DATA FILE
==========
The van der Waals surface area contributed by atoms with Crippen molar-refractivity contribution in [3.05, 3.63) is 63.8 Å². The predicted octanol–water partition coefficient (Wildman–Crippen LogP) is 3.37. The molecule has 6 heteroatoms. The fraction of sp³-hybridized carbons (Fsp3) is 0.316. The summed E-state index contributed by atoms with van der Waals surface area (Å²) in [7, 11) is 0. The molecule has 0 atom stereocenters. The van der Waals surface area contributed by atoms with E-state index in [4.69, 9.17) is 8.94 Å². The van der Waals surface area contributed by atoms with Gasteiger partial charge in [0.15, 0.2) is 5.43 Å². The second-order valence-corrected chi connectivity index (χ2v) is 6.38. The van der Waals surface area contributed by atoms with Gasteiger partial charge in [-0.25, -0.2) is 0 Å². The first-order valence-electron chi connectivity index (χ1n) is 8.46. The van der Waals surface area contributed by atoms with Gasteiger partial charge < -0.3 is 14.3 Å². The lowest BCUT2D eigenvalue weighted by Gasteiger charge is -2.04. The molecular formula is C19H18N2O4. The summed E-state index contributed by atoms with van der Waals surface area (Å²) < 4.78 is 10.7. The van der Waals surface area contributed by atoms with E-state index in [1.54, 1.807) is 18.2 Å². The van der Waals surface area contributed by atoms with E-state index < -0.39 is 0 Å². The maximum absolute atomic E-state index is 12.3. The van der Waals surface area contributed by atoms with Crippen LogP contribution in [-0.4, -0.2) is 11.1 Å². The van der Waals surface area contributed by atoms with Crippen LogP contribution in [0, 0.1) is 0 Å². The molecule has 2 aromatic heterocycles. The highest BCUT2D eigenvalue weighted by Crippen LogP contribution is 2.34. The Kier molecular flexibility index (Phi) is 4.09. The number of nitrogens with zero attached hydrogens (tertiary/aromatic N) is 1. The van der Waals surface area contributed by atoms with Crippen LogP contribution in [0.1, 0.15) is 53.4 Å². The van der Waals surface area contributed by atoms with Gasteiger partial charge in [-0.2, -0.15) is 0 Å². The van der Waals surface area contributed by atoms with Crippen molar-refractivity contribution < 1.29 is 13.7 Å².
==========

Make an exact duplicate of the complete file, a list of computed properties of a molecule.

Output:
The van der Waals surface area contributed by atoms with Crippen molar-refractivity contribution in [3.05, 3.63) is 63.8 Å². The predicted octanol–water partition coefficient (Wildman–Crippen LogP) is 3.37. The molecule has 6 heteroatoms. The fraction of sp³-hybridized carbons (Fsp3) is 0.316. The summed E-state index contributed by atoms with van der Waals surface area (Å²) in [7, 11) is 0. The molecule has 0 atom stereocenters. The van der Waals surface area contributed by atoms with E-state index in [4.69, 9.17) is 8.94 Å². The van der Waals surface area contributed by atoms with Gasteiger partial charge in [0.15, 0.2) is 5.43 Å². The second-order valence-corrected chi connectivity index (χ2v) is 6.38. The van der Waals surface area contributed by atoms with Gasteiger partial charge in [-0.25, -0.2) is 0 Å². The first-order valence-electron chi connectivity index (χ1n) is 8.46. The van der Waals surface area contributed by atoms with Gasteiger partial charge < -0.3 is 14.3 Å². The lowest BCUT2D eigenvalue weighted by Gasteiger charge is -2.04. The molecular formula is C19H18N2O4. The summed E-state index contributed by atoms with van der Waals surface area (Å²) < 4.78 is 10.7. The van der Waals surface area contributed by atoms with E-state index in [1.54, 1.807) is 18.2 Å². The van der Waals surface area contributed by atoms with E-state index < -0.39 is 0 Å². The maximum absolute atomic E-state index is 12.3. The van der Waals surface area contributed by atoms with Crippen LogP contribution in [-0.4, -0.2) is 11.1 Å². The van der Waals surface area contributed by atoms with Crippen LogP contribution in [0, 0.1) is 0 Å². The molecule has 2 aromatic heterocycles. The highest BCUT2D eigenvalue weighted by Crippen LogP contribution is 2.34. The Kier molecular flexibility index (Phi) is 4.09. The number of nitrogens with zero attached hydrogens (tertiary/aromatic N) is 1. The van der Waals surface area contributed by atoms with Crippen LogP contribution in [0.1, 0.15) is 53.4 Å². The van der Waals surface area contributed by atoms with Gasteiger partial charge in [-0.2, -0.15) is 0 Å². The van der Waals surface area contributed by atoms with Crippen molar-refractivity contribution < 1.29 is 13.7 Å².